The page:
Leaders need to lead by example with intellectual humility and own that they can be wrong and don’t have all the answers. They have to be open to changing their mind, admitting when they do, and sharing stories of learning. Adopting the habit of consistently reinforcing that it’s okay to be wrong can be powerful for teams.
Using the “yes, and . . .” philosophy of improv comedy is also a helpful approach. In improv, when a group makes up a story, someone will say something like, “Look, it’s an alien.” The job of the team is not to say, “No, it’s not an alien, it’s a dog.” It’s to say, “Yes, and the alien looks like your dog.” The philosophy is to build on and twist the ideas of others rather than shutting them down. Listening to ideas and finding something in them reinforces the notion that even an idea that isn’t used is helpful to consider. That creates a culture where ideas are heard and valued.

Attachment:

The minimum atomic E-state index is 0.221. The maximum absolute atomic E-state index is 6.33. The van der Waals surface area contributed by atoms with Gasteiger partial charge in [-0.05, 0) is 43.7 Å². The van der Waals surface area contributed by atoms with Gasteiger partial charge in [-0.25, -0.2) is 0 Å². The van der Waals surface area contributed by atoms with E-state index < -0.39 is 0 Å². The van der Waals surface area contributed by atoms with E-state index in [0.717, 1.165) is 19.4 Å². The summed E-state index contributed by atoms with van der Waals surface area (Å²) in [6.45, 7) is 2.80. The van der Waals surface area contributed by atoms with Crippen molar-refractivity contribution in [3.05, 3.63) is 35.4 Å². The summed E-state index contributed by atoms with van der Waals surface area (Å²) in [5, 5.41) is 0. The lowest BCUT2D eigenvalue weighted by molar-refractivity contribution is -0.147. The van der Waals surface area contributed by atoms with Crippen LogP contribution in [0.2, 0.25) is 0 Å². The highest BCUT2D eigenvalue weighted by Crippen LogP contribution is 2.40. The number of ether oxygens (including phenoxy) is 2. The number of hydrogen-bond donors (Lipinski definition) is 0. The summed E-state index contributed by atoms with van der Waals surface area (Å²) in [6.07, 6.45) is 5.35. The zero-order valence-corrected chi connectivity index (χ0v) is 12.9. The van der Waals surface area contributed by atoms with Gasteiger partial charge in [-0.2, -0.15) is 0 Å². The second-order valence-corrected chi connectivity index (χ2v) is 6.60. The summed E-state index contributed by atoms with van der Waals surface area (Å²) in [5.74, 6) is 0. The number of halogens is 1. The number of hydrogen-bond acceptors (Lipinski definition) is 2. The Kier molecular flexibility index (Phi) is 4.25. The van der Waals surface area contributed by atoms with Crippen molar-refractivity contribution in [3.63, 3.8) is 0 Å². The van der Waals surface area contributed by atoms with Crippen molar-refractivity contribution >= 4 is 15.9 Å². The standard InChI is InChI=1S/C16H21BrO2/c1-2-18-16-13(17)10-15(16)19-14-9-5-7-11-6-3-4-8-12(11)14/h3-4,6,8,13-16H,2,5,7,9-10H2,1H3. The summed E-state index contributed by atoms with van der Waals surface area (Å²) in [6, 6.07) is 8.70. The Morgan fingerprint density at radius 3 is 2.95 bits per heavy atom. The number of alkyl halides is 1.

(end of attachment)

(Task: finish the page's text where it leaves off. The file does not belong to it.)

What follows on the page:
Taking micro opportunities to include people and help them feel they belong sets a safe stage, too. For example, talking with a team member you’re friends with while the rest of your team is there sets up safety for that one person to speak their mind. But the other people might feel more like outsiders. Micro actions, like regularly meeting one-on-one, makes sure everyone feels like they’re on equal terms to share their thoughts.